The evolution of the Romanian National Opera in Iaşi is connection with the names of some artistic personalities:
Radu Botez – (1909-1980), first conductor of the institution between 1956-1977, considered one of the greatest Romanian opera and symphonic concerts conductor, home and abroad, and teacher at the Conservatory of Iaşi. Ion Iorgulescu, spinto-lyrical tenor, activated between 1956-1974. He excelled in the roles in: ‘Aida’ -Giuseppe Verdi, ‘Un Ballo in Maschera’ – Giuseppe Verdi, ‘Carmen’ – Georges Bizet, ‘Bohemia’ – Giacomo Puccini, ‘Tosca’ – Giacomo Puccini, ‘Madama Butterfly’ – Giacomo Puccini, ‘Otello’ -Giuseppe Verdi.
Florica Mărieş – spinto soprano; activated between 1956-1975; in the repertoire: ‘Aida’ – Giuseppe Verdi, ‘Tosca’ – Giacomo Puccini, ‘Un Ballo in Maschera’ – Giuseppe Verdi, ‘Il Trovadore’ – Giuseppe Verdi; Natalia Vronski-Gastel, first ballerina between 1956-1975; in the repertoire: ‘Giselle’ – Adolphe Charles Adam, ‘The Nutcracker’ – Piotr Ilici Ceaikovski, ‘The Fountain of Bakhchisaray’ – Boris Asafiev etc.
Ion Baitanciuc – first dancer between 1956-1977, covered the entire ballet repertoire.
Dimitrie Tăbăcaru – (1929-1985), artistic director 1956-1985, manager of Opera 1974-1982; references: ‘Manon Lescaut’ – Giacomo Puccini, ‘The Marriage of Figaro’ – Wolfgang Amadeus Mozart, ‘Alexandru Lăpuşneanu’ – after a libretto by Gheorghe Dimitriu, ‘Don Carlos’ – Giuseppe Verdi, ‘Samson and Dalila’ -Giuseppe Verdi; he mounted opera works at home and abroad; teacher of the Conservatory of Iaşi; Bella Balogh, choreographer; activated between 1958-1977 and 1980-1986; performed most of the ballet works: ‘The Fountain of Bakhchisaray’ – Boris Asafiev, ‘The Bronze Horseman’ – Reinhold Glier, The Nutcracker -Piotr Ilici Ceaikovski etc.
Mioara Cortez –spinto soprano; activates within the Opera since 1980; interprets the most important specific roles: ‘Tosca’ – Giacomo Puccini, ‘La Boheme’ – Giacomo Puccini, ‘Aida’ – Giuseppe Verdi, ‘Norma’ – Giuseppe Verdi, ‘Un Ballo in Maschera’ – Giuseppe Verdi, ‘Il Trovadore’ – Giuseppe Verdi etc.; performed numerous concerts, in the country and abroad; teacher at the Conservatory of Iaşi.
Corneliu Calistru – conductor, he worked at the Opera since 1965. In the period 1991-2008 he was manager of the Opera; he addresses the entire opera operetta and ballet repertoire (Giacomo Puccini, Wolfgang Amadeus Mozart, Giuseppe Verdi, Charles Bizet, Pietro Mascagni, Rugierro Leoncavallo); symphonic shows in the country and abroad; teacher at the Conservatory of Iaşi. Artists known in the Romania and abroad have performed on the lyrical stage of Iaşi: Florescu, Nicolae Herlea, Eugenia Moldoveanu, Maria Slatinaru-Nistor, Viorica Cortez, Virginia Zeani, Nicola Rossi-Lemeni, Walter Monacchesi, Irina Arhipova, Todor Kostov, Viktor Tretiak, etc. The shows were mounted by the masters of the opera direction: Hero Lupescu, Anghel Ionescu Arbore, Dimitrie Tăbăcaru, George Zaharescu, Marina Emandi Tiron, Anda Tăbăcaru-Hogea, Mihai Zaborila. In preparing the shows, the artistic directors have collaborated with talented scenographers and scenography painters. Regarding the scenography, the followings were the authors in the Opera of Iaşi: Zoltan Gerzanich, Hristofenia Cazacu, George Dorosenco, Nicolae Vericeanu, Gheorghe Codrea, Rodica Arghir, Cătălin I. Arbore, Adriana Urmuzescu, Marfa Axenti etc.
The establishment of the Opera in 1956 has also led to the establishment of the orchestra. At first, it benefited from the contributions of the best instrumentalists existing in Iași, especially the employees of the ‘Moldova Philharmonic, and then it was completed with students and graduates of the ‘George Enescu’ Conservatory. The orchestra was prepared and led in time by conductors like: Radu Botez, Trăian Mihăilescu, Corneliu Calistru, Cornelia Voinea, Gheorghe Victor Dumănescu, Răsvan Cernat. Currently, it is led by the conductors Traian Ichim and Cristian Orosanu.
Also in 1956, the choir of the Opera in Iași was established, which addresses a wide repertoire of opera and operetta, but also vocal-symphonic repertoire. Over the years, the following have managed the choir: Emil Chivu, Ion Pavalache, Anton Bișoc.
The Opera Ballet of Iași was established one year later, in 1957. The one who consolidated the group, signing the direction and choreography of numerous prestigious shows was the choreographer Bella Ballogh. Along the way, the management of the ballet was provided by Mihaela Atanasiu and Marius Zirra, and after 1990 by Gheorghe and Carmen Stanciu. Among the choreographers with whom the dancers of the Opera of Iași have worked are: Oleg Danovsky, Vasile Marcu, Ion Tugearu (National Opera of Bucharest), Alexa Mezincescu, Mihai Babușka (National Opera of Bucharest). Among the great values that have collaborated with the Opera ballet were: Iaroslav Seh, Irina Kolpakova, Vladimir Tihonov, Alexa Mezincescu, Iuliana Iliescu, Magdalena Popa, Gheorghe Cotovelea. The first dancers of the ballet company were: Pania M Ranja, Natalia Vronski, Virginia Ferescu, Ion Băitanciuc, Paul Robert, Ion Rusu, Laura Apetroaie, Carmen Stanciu, Gheorghe Stanciu, Ion Barbu. In the shows in Iași, the following have collaborated as dancers: Corina Dumitrescu, Florica Stănescu, Mihai Babușca, Delia and Călin Hanțiu, Ion Dumitrescu, Monica Cherecheș, Alina Herpacova, Aris Kolpocov.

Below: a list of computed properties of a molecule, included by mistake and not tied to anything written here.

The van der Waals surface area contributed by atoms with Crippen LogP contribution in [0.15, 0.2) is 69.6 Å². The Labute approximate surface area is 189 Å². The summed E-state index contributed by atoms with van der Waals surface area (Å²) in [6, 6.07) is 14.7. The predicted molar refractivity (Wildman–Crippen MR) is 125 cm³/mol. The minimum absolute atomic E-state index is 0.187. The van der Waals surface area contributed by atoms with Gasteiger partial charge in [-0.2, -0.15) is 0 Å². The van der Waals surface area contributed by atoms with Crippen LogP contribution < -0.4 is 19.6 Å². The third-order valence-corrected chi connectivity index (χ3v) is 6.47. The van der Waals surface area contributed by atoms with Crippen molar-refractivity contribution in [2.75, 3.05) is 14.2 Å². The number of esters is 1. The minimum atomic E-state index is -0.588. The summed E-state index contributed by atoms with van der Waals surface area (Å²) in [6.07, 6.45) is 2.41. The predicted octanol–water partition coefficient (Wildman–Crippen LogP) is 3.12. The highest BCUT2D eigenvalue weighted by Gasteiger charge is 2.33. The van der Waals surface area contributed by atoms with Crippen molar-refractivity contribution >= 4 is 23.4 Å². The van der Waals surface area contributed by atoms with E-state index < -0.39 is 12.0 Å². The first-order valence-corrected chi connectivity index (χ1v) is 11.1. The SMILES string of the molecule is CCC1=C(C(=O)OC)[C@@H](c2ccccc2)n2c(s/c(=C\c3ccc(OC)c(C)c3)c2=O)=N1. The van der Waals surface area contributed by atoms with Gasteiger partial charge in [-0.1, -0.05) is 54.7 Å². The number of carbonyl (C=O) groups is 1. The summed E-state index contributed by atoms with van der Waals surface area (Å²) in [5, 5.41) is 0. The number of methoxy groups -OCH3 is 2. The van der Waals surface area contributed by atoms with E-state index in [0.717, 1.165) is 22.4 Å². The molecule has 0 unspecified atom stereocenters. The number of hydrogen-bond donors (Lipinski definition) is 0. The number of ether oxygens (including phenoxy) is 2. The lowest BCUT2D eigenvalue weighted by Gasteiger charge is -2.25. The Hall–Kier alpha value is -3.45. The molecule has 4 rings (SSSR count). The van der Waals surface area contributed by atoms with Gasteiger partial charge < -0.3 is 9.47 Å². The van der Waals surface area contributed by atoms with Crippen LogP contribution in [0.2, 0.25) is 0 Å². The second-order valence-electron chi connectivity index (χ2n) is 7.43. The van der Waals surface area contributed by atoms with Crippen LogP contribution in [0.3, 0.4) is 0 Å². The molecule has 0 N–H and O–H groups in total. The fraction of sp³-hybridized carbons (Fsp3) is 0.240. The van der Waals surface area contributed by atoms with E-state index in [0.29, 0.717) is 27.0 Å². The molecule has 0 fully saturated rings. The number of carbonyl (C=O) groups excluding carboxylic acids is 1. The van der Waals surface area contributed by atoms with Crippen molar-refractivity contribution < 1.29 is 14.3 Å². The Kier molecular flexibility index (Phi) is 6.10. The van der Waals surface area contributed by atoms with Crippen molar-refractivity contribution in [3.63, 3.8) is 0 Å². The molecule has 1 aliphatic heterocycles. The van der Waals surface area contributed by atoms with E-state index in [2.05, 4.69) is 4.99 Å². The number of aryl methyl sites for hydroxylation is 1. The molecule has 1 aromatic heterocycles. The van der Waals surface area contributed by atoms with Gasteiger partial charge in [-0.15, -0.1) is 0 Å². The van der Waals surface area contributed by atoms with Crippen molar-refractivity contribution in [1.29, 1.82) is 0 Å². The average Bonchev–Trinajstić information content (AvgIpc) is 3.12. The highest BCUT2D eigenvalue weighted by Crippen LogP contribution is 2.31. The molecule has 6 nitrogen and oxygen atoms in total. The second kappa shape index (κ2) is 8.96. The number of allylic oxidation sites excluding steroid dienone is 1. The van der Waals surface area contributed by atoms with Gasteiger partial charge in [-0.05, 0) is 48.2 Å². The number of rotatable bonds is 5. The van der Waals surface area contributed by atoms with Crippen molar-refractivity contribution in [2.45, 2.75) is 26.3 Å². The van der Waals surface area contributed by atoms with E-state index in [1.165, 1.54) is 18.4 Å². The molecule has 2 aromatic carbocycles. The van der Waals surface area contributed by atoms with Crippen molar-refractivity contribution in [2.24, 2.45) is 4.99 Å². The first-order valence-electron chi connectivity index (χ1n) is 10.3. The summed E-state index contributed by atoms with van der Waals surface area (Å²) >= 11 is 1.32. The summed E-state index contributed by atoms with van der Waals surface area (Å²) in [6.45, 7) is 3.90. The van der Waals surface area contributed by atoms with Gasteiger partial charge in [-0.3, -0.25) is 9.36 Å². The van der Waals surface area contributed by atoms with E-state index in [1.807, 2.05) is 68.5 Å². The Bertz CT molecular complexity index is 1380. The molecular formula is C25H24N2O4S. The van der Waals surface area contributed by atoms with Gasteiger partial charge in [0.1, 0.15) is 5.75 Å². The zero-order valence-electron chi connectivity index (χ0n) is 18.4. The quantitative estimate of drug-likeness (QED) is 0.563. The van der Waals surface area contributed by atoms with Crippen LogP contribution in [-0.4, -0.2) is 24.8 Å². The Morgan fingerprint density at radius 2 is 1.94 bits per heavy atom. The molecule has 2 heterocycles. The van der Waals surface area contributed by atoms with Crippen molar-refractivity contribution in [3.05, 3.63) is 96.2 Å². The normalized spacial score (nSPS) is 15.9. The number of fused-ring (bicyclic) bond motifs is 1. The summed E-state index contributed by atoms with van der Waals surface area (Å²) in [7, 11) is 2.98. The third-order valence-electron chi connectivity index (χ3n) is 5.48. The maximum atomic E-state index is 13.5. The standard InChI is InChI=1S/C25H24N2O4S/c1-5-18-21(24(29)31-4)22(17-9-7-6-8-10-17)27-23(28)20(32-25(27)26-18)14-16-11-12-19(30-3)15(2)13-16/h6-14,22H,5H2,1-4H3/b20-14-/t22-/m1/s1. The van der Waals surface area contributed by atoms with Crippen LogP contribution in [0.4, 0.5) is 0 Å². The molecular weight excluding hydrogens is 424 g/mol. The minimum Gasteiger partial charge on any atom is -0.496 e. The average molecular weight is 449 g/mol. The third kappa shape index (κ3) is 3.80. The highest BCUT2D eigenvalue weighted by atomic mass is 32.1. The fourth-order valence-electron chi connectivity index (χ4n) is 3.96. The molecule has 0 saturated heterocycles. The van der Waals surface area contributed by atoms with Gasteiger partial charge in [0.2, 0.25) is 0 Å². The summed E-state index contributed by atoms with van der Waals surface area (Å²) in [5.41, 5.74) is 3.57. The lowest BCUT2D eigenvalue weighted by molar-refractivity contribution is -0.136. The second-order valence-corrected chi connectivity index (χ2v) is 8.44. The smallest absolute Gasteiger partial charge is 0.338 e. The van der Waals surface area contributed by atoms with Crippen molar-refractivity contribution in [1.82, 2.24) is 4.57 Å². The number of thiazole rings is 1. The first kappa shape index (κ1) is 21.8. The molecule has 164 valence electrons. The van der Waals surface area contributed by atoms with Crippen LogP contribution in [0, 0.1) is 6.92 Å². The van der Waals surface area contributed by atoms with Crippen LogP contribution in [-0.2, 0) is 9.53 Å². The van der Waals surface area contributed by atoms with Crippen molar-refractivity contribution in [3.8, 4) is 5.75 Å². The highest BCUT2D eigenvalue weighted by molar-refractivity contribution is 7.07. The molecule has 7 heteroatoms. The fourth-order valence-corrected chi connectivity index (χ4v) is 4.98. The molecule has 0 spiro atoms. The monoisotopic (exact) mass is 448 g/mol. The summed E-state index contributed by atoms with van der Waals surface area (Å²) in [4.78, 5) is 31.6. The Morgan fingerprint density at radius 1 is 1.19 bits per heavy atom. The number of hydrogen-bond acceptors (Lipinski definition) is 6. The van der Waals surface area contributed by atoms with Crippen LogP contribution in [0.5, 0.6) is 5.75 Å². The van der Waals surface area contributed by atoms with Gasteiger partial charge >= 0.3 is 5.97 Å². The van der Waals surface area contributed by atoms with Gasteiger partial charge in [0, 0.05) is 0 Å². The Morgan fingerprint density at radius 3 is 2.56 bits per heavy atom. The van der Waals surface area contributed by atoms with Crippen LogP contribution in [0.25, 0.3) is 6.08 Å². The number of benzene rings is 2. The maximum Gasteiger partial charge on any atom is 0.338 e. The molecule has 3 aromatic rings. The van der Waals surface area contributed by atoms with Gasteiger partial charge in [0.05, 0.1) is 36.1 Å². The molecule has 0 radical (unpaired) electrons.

In 1781 the first theater of the Romanian Principalities was established in Timișoara;
8th September 1818: the first opera show was played in the Cișmeaua Roșie theatre in Bucharest: The Italian Woman in Algiers by Gioacchino Rossini, performed by the troop of Gerger (the poster was printed in Greek); Cișmeaua Roșie is also known as the first hall of theatre in Bucharest, arranged by the Lady Radu, the daughter of the Ruler Caragea Vodă, in the winter of 1817 (the theatre was located on the intersection of the General Berthelor street and Calea Victoriei, near the White Church of Bucharest);
The establishment of the first cultural and literary societies: the Literary Society (Societatea literară) (1821-1830 and re-established after 1843), the Philharmonic Society of Bucharest (Societatea filarmonică din București) (1833), the Philodramatic Conservatory of Iași (Conservatorul filodramatic din Iași) (1836), the Romanian singing and theatre Society of Transilvania (Societatea românească cantatoare și theatrală din Transilvania) (1847), the Philharmonic Society of Timișoara (Societatea filarmonică din Timișoara) (1871), the Dramatic Society of Craiova (Societatea dramatică din Craiova) (1889);
On 1st December 1846 the Great Theater of Copou was inaugurated;
In 1852 the Great Theatre of Bucharest was raised, called in 1877 the National Theatre, the first building of this kind in the Romanian Country (near the current Palace of Telephones);
In 1875, the new ‘Franz Joseph’ theatre was inaugurated in Timișoara in the presence of the head of the Habsburg Empire; the building was designed by the same Fellner and Helmer;
The first professional opera troop that presented an opera show in Romanian language was led by the composer and director George Stephănescu, who played in Bucharest on 6th or 8th May 1885 (the exact date is unknown), Linda di Chamounix de Gaetano Donizetti;
In Craiova, the ‘Teodorini’ Theratre was inaugurated in September 1888 by a show where the great soloist Elena Teodorini participated along soloists from Italy; the building was destroyed by a fire in 1927;
The National Theatre of Iași was built between 1894-1896, under the coordination of the Viennese architects Felnner and Helmer, who built similar theatres in Vienna, Zagreb, Odessa, Timișoara etc.;
The Romanian Opera was established in 1919 in Cluj – the first institution of this kind in Romania;
1st April 1921: the establishment of the State Opera of Bucharest, after three years of efforts made by artists constituted as private company; The official debut of the new institution took place by the premiere of Lohengrin by Richard Wagner, having as direction the great composer George Enescu; The representations took place on the stage of the National Theatre;
The Romanian Opera of Timișoara was established on 30th March 1946, by the Decree-Law No. 254, signed by King Mihai, Mihai Ralea – Minister of Arts and Gh. Tătărăscu – ad-interim Minister of Finance;
The new headquarters of the Opera and Ballet Theatre on the banks of Dâmboviței was inaugurated on 9th January 1965, with The Queen of Spades by Piotr Ilici Ceaikovski, also followed by the premiere of the ballet Coppélia by Léo Delibes, in a production signed by Anton Romanowski, on 19th January 1954;
The Musical Theatre of Brașov, the current Opera of Brașov was established on 21st December 1955;
The State Opera of Iași was inaugurated in 1956, which became in 2003 the Romanian National Opera of Iași;
In the same year, on 15th May 1956, the ‘Nae Leonard’ Musical Theatre was established in Galați;
The Lyrical Theatre of Constanța was also established in 1956, and it received in 1996 the position of Opera, and in 2004, it became the ‘Oleg Danovski’ National Theatre of Opera and Ballet;
The Lyrical Theatre of Craiova was established in 1979, the youngest institution of this kind in Romania; in 1996, the name is changed in the Theatre of Opera and Operetta of Craiova, and since 2003, it became the ‘Elena Teodorini’ Lyrical Theatre of Craiova.